I’ve thought the shooting every day since it happened, for 2, 188 days to be exact. I’ve had time to think about my classmates who died, about the girl I had known since we were five years old in Sunday School at the church down the street from my Grandaddy’s house, about the first responders who had to see the bloodshed and carnage firsthand. I’ve had 2,188 days to grasp what has happened.
The rest of the country, specifically those in charge of it, has had that long to make sure that it doesn’t happen again. And yet…
When I look at the state of things, I’m disgusted because I feel like our loss wasn’t big enough to change things, despite it being the biggest in US history. At times, it feels like the deaths of my classmates were in vain, that any good that could have come out of them never met its full potential, that the suffering and the pain that we’ve all endured weren’t big enough or important enough to ensure that it could never, ever happen again. On average, a mass shooting happens every four months in the United States. How many of those could have been avoided if people took the opportunity six years ago to make sure that something similar could never ever happen again, not just in an educational setting, but anywhere else in our country?
Sure, a commission was formed to answer the questions surrounding the shooting but the report they completed was riddled with factual errors. The $10 million spent in the aftermath of the shootings went to on-campus security measures to ensure that it could never happen there again… but that was for one campus, not all of them. Lots and lots of money was thrown around to cure the ills that were brought about by the shootings (not enough, though, because it was a six month wait to get an appointment with a therapist), but how did writing some laws and installing locks on doors help? Where were the widespread preventative efforts to make sure this didn’t, couldn’t happen again? What does it say about us that we let what happened in the parking lot of a Safeway in Tuscon, AZ., what happened in Aurora, CO, and what happened to those young, innocent children in Sandy Hook, CT come to pass, when surely other courses of action could have been pursued?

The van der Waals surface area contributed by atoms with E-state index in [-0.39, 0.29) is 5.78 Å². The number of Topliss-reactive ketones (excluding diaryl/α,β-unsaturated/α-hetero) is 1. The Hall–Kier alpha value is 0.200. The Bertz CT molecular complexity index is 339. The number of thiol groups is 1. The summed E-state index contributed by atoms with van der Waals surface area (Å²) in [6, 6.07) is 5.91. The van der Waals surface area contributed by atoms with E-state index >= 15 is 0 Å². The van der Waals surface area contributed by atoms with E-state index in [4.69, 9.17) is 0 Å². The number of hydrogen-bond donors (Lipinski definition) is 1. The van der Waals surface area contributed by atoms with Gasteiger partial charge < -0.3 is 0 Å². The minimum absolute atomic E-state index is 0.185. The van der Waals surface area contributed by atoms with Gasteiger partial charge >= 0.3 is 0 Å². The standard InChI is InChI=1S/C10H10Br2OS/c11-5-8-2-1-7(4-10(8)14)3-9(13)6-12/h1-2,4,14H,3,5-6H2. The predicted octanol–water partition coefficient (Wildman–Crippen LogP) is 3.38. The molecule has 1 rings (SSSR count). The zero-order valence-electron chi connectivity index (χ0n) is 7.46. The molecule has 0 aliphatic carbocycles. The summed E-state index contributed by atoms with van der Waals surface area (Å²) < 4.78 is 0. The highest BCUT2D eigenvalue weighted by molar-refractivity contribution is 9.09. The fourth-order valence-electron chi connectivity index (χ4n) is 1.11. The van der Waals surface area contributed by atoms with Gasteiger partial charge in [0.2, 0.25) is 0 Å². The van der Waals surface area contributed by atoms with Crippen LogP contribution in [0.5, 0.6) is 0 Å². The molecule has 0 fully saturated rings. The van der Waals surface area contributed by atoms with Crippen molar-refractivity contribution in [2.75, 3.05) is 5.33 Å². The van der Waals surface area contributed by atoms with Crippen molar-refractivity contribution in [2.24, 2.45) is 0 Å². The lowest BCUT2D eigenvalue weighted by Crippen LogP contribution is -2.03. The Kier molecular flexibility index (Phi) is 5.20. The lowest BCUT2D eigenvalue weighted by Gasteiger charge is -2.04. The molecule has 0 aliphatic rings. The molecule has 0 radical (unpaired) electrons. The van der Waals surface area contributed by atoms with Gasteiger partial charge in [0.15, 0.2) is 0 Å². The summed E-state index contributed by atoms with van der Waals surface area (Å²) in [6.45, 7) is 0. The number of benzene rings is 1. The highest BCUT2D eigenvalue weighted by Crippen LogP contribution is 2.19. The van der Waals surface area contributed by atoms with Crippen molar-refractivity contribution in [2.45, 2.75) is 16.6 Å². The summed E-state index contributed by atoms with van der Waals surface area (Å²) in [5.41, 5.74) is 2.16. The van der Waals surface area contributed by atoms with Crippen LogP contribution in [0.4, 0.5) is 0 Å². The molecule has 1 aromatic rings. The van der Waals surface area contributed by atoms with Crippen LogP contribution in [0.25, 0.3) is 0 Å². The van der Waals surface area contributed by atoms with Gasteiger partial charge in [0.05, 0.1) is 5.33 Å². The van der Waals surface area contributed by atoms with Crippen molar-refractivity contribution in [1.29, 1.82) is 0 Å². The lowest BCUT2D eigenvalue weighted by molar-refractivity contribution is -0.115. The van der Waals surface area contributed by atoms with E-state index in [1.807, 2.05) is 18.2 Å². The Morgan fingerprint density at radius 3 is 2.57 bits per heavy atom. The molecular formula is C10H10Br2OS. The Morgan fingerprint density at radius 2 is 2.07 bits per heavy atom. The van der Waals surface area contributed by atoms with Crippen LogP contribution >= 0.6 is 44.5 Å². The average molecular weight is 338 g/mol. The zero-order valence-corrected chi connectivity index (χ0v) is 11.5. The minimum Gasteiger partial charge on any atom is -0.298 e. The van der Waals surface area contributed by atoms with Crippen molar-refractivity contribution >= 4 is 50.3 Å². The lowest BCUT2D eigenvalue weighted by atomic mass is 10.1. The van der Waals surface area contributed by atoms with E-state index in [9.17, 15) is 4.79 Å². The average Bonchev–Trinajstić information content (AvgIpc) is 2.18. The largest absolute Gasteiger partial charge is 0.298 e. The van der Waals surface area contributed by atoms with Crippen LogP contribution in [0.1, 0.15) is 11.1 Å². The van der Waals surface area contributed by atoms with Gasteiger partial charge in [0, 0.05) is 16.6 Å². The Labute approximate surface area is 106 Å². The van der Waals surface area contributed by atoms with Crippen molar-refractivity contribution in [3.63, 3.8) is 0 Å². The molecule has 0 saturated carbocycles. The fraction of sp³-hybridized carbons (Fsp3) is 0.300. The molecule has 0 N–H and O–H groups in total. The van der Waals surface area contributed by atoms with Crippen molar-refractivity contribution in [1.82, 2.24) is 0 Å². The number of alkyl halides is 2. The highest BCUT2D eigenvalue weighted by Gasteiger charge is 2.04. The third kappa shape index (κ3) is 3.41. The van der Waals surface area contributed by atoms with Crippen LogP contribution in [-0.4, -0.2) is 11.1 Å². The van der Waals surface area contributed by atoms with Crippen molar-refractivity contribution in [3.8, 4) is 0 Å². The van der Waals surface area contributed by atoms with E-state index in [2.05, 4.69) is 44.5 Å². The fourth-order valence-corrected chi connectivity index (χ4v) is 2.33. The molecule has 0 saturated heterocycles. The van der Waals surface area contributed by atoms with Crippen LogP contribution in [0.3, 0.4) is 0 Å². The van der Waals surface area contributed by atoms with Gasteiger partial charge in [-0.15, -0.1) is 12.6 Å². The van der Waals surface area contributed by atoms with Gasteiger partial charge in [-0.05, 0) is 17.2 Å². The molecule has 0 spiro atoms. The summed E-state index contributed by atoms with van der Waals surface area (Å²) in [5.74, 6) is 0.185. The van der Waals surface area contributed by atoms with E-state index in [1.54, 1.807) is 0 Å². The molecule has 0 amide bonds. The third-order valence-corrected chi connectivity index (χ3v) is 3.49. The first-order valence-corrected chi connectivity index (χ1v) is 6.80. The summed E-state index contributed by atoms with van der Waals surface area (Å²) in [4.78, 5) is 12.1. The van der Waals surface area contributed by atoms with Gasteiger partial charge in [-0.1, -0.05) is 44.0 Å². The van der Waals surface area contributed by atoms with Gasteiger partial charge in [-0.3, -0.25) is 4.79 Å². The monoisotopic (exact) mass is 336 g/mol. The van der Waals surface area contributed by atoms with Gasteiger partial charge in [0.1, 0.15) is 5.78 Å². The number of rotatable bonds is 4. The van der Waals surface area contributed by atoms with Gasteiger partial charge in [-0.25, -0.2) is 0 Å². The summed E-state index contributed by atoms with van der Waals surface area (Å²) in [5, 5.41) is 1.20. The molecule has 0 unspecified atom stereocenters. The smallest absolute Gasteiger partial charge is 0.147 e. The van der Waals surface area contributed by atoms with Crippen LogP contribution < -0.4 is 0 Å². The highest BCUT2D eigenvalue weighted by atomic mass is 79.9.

It has been six years, and another body of students will spend their lives fighting PTSD, anxiety, and all that comes with a school shooting. More parents, this time of younger, more impressionable little persons will grapple for answers and will search for answers that just don’t come. More communities have been and will be torn apart until something is done.
Ours was the biggest mass shooting in history, and for six Aprils I’ve feared the moment that I turn on the TV to find that another similar tragedy will have overtaken ours, that more people on a larger scale will so intimately know that through which we’ve worked so hard to prevail. We need more than partisan discourse and a few meager laws to change things, we need decisive actions that impart huge obstacles to those attempting to procure the weapons through which such terrible, horrible things can be done. We need to do everything in our power to make swift and strong decisions on gun control and on supporting mental healthcare. We need to do it now, before the other shoe drops and something worse that what we’ve already seen happens. Anything less would be dishonoring the lives of all that we’ve lost to these massacres, absolute folly for a society that is supposed to value life, liberty, and the pursuit of happiness.